One of the tough things about the bluegrass scene, specifically, is that it’s very much an instrumentalist scene. That’s an area where women haven’t seen as much success and find it much harder to break in. I don’t know why that assumption exists, but it seems like there’s acceptance and embrace of the female singer. But, for instance, even though Alison Krauss is a fantastic fiddle player, her success was about her vocals. I think that’s often the way it goes. There’s nothing wrong with a successful vocal artist, but there’s still a lot of difficulty for women who are trying to be instrumentalists.
There seems to be this strange phenomenon where people think that, if a woman writes heartbreak songs, she’s undermining the validity of her voice. Did you feel an inclination to keep the political material and the heartbreak material separate? Did you worry that writing a fluffy heartbreak song would make the activist themes less strong?
I didn’t worry about it too much, in the process. I was just writing what I wanted to write about and what felt valid and interesting to me, at the time. I did have a review come out the other day that was hilarious. It said, “Unsurprisingly, this an album of almost completely break up songs.” And I was like, “No! It’s not!” [Laughs] I think that people are hilarious with lyrics, because often they don’t listen to the lyrics. For instance, the song “Take a Stand” is not a break up song, but I would imagine that this guy listened and thought, “Ah. This is a sad love song.” It’s a song about inappropriate mentor relationships with young women, not a break up song! There are a few songs that I can see that, if you weren’t really checked in, you might think they were just break up songs.
We’ve seen this happen before, like in this review of Miranda Lambert’s most recent record where the reviewer said the record is clearly intended to be enjoyed more by women than by men.
What the heck is that?!
At the same time, people think there isn’t sexism in this music, because there are artists like Miranda Lambert putting records out. How do you unpack that for somebody who might be reading this column thinking, “But … heartbreak songs are for women.”
You can’t write music for the benefit of other people. If you start to worry about people’s perception, if you’re sitting there going “I wanna write a song, but I don’t want to write a love song because I’m a girl and people will expect that” — if you feel naturally inclined, if that feels like the most genuine thing you want to write about, that’s what you should do. All you can do for people is to point out the reality of what you’re doing. I try to tell the audience what the songs are about when I’m playing them, so people know what’s important to me. There are so many ways that your music can be construed, not only with societal constructs, but with weird music “things” we all decide to put on it. [Laughs] I’ve been pretty lucky with some of the press really understanding the idea and the feeling behind the album. I’m glad that’s been more of the narrative than the “an album of break up songs.”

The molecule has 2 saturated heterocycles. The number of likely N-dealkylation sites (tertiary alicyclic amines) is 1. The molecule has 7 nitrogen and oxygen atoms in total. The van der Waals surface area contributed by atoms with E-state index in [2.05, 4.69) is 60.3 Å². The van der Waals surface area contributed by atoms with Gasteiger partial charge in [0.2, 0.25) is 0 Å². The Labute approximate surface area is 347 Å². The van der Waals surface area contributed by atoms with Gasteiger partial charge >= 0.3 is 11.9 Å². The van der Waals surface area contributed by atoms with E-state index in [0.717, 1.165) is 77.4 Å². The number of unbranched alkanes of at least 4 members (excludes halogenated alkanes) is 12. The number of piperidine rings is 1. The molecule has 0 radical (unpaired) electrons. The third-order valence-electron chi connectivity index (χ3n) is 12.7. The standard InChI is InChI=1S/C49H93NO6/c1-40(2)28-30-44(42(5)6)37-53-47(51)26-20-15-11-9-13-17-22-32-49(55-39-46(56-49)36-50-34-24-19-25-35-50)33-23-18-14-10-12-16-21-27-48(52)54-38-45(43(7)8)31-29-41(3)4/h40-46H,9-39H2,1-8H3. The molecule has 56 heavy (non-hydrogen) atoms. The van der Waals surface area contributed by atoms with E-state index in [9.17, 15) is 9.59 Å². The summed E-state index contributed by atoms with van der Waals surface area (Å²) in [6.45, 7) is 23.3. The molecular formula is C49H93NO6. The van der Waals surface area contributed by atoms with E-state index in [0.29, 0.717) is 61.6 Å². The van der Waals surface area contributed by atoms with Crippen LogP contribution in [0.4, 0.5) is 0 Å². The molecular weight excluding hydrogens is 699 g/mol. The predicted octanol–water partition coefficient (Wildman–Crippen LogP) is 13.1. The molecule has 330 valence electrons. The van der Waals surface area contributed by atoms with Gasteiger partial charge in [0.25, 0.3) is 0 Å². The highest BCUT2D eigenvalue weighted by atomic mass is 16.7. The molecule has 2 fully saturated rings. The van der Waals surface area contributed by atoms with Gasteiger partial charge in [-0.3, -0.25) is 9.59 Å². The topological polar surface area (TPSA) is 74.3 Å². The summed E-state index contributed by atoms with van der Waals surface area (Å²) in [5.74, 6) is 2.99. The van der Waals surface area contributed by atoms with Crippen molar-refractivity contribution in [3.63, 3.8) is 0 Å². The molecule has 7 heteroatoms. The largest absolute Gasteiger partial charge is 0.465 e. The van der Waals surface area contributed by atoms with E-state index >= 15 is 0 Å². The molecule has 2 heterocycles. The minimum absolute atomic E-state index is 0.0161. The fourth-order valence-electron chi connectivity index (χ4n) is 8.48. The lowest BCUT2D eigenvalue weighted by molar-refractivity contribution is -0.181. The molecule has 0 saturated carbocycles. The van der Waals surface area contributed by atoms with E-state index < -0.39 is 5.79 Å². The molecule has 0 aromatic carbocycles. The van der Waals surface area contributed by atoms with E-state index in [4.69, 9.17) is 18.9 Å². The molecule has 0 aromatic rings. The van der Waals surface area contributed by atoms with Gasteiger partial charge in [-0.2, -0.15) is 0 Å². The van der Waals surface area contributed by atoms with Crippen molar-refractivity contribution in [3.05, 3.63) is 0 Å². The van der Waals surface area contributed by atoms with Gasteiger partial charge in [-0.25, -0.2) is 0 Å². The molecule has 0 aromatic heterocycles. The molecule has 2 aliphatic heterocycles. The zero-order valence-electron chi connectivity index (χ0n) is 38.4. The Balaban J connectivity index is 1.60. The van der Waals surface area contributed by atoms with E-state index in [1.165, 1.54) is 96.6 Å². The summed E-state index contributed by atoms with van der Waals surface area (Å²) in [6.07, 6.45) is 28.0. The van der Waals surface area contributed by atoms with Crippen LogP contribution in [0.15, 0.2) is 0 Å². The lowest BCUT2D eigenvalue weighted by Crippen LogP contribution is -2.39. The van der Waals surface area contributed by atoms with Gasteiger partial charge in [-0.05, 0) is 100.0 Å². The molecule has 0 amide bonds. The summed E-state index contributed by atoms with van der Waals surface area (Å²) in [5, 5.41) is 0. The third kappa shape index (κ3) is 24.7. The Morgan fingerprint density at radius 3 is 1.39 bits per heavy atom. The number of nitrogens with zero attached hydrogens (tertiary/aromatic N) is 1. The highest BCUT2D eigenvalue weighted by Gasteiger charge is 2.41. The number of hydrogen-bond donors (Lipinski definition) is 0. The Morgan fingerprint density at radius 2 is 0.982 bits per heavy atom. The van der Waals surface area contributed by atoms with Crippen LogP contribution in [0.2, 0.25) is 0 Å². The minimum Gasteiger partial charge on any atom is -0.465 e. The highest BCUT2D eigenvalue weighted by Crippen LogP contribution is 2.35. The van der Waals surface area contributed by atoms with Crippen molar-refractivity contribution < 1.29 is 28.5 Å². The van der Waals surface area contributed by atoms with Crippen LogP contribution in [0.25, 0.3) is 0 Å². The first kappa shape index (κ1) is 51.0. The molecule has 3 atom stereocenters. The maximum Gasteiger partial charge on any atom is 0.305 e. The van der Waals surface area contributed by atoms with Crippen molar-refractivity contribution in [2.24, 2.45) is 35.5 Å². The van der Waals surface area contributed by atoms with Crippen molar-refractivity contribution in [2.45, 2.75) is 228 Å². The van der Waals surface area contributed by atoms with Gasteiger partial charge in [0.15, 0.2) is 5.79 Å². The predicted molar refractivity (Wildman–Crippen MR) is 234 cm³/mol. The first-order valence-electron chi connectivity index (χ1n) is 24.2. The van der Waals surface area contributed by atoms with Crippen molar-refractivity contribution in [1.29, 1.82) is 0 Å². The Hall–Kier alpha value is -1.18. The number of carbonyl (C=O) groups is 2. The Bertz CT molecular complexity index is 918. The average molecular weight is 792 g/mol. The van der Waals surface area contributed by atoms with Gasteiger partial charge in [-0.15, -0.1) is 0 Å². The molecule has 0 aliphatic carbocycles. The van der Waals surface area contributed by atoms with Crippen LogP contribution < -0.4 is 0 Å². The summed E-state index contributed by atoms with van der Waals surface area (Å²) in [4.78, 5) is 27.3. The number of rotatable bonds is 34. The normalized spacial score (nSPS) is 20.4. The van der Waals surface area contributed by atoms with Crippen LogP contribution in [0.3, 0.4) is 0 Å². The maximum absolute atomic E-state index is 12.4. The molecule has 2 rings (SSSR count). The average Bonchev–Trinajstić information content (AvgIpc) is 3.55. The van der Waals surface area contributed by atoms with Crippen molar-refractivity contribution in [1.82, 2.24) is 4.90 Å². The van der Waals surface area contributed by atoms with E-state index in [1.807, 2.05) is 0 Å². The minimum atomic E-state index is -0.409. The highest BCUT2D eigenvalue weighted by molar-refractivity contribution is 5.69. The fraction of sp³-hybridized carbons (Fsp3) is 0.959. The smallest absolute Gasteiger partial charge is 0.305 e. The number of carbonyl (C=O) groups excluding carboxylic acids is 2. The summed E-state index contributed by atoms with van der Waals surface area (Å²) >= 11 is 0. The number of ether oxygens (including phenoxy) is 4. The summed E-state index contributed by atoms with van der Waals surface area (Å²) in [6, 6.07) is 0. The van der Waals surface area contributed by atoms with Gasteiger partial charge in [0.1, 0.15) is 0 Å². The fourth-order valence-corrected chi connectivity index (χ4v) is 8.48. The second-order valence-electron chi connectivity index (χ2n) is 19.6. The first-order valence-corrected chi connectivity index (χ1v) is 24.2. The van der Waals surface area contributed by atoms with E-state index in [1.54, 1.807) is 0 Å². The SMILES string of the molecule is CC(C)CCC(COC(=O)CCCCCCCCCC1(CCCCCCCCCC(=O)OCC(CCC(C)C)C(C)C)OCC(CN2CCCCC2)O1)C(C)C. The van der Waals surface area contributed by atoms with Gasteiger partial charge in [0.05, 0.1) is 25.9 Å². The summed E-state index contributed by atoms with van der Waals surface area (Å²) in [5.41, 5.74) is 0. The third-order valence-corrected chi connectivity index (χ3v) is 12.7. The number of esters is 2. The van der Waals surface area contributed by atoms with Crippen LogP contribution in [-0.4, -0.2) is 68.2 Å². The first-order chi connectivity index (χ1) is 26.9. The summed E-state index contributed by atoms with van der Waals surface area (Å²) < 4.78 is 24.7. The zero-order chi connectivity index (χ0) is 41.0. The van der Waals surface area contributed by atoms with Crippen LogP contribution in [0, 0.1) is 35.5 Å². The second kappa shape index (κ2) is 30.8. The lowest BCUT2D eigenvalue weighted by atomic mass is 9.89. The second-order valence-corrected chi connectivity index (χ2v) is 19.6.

I also wanted to ask you about “Let Them Go to Heaven.” The ubiquitous, Judeo-Christian themes through roots music can be exclusive to people of different walks of faith or spirituality. When I listen to this song, I feel like I’m hearing you, rather than just the character of the speaker of the song, telling these more traditional, more Christian fans and musicians that they can go to heaven, but you’d rather go to jazz yourself. Is that how you feel with this song?
Absolutely. I got this idea from an Ishmael Reed poem. I love the concept of music as a spiritual or religious experience. There is this tradition of Judeo-Christian religious threads going through these music traditions and that’s just part of the tradition. I think it’s something really beautiful. I love a lot of the old gospel music and bluegrass, but it is important that this music is for everybody and inclusive of whatever belief one might embody. For me, that is a lack of belief. I’m not a religious person, I struggle a lot with religion, in general — conceptually, no matter what religion. I guess I have more experience being an “outsider,” not having belief, living in the South and not having bought into the general religious consensus that exists in the South. I honestly think that it can affect your hire-ability in certain bands. It’s an expectation that you’re going to be bought in, or people take that as an indication of your moral standing or your ability to be a good person or a good person to work with.
For a lot of people, whether or not you are religious in any way, music and art are things people do for no practical reason. These are things that exist beyond the reasonable, rational fear of human thought. In that way, they’re kind of on that religious plane. You can’t really explain to someone why music affects you the way it does or why it means what it does to you. That’s my way of saying, “I’m not religious. I don’t get it. But here’s what I get and I think you get this, too. I can understand what you talk about when you’re talking about God, because I have this experience. Here’s where we can meet and talk about things that aren’t reasonable, rational, scientific phenomena.”
Photo credit: Gina Binkley